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APLU Statement on President Biden’s Student Debt Forgiveness Action

Washington, DC – Association of Public and Land-grant Universities President Peter McPherson today released the following statement on President Biden’s student debt forgiveness policy.

“President Biden’s announcement today will be welcome news to many student loan borrowers who will now be eligible for some debt forgiveness. Moving forward, it’s essential that Congress and the Biden administration work together to also invest in programs to make college more affordable and, in turn, limit student debt from accruing in the first place.

“This requires investments in higher education on the federal level, state commitments to return to their historic role in support of public institutions, improved transparency on student outcomes to empower students and families to make informed decisions on institutions and academic programs, as well as meaningful, effective, and fair federal accountability to protect students and taxpayers.

“On the federal level, Congress and the administration must meet the needs of students on the lowest end of the income scale. Doubling the maximum Pell Grant award, as the Biden administration has proposed, can give these students critical resources to help pay for college and speed their path toward a degree, allowing them to enter the workforce earlier.

“For public colleges and universities, which educate more than three-quarters of all students in postsecondary education, addressing long-term state disinvestment is crucial. Decades of disinvestment has left students shouldering an increasing share of the cost of college despite vast societal benefits of a college-educated workforce and citizenry.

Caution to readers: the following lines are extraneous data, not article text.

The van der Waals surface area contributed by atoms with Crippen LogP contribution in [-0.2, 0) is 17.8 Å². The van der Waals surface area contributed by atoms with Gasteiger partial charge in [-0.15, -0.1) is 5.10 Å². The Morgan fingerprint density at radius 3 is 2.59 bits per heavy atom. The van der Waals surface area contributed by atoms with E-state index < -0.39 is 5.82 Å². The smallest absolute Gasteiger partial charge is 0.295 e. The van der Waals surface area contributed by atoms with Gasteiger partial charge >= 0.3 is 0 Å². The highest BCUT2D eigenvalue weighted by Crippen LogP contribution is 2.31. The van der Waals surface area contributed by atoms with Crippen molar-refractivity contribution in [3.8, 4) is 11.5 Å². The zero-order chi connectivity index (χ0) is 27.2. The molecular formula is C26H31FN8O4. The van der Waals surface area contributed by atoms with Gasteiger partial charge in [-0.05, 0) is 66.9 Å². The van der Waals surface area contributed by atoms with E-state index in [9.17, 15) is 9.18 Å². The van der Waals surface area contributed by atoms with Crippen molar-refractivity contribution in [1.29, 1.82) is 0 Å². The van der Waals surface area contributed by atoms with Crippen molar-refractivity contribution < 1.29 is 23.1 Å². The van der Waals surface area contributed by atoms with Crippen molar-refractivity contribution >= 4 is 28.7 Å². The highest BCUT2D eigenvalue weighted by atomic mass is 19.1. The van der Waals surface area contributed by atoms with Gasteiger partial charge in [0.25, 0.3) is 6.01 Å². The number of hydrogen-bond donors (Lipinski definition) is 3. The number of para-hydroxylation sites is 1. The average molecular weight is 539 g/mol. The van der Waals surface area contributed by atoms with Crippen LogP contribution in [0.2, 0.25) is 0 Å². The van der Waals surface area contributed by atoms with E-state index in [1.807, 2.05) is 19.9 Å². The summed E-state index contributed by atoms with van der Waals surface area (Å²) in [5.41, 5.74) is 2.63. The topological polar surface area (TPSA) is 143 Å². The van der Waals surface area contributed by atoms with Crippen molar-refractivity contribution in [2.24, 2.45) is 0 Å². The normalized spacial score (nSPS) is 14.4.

“Public universities continue to provide the best opportunity for a high-quality, affordable education with average net in-state tuition and fees of $2,640. Despite the value and benefits of a higher education degree, the cost is significant for students and their families and universities have an obligation to be transparent and continue to identify ways to manage that cost. Across all sectors of higher education, it’s imperative that colleges and universities bolster counseling services so students understand the importance of on-time completion and have the support to stay on track while also understanding how much debt they will accrue over the course of their studies.

“Additionally, increasing college completion is key to limiting some of the most concerning kinds of student debt. The data are clear that students who earn bachelor’s degree see extraordinary economic returns on their investment. Too many students start school, but struggle to reach the finish line with a degree in hand. These students accrue debt, but don’t have the degree that makes the investment in a college education worth it. Public universities have led the way over the past decade in innovating to boost college completion and a federal college completion fund can help institutions turbocharge efforts to identify and scale promising practices for reducing students’ time to degree and boost their chances of earning a degree.

“Students and families also desperately need better data on outcomes to inform decisions on where to attend college. The College Transparency Act would enable more robust data on student outcomes such as comprehensive graduation rates, typical debt load, and earnings throughout students’ careers. More robust data enabled by the College Transparency Act would empower students and their families to make wise decisions on where to attend college and which programs best deliver.

“Finally, the federal government also has a role to play in accountability. The public university community supports wisely targeted accountability measures that protect students and taxpayers from academic programs and institutions that do not provide sufficient outcomes. A strong, effective, and fair gainful employment rule is a start. Congress should also meaningfully and comprehensively address an accountability structure by updating the Higher Education Act. The broken cohort default rate has become largely irrelevant as an effective accountability and student protection measure.”

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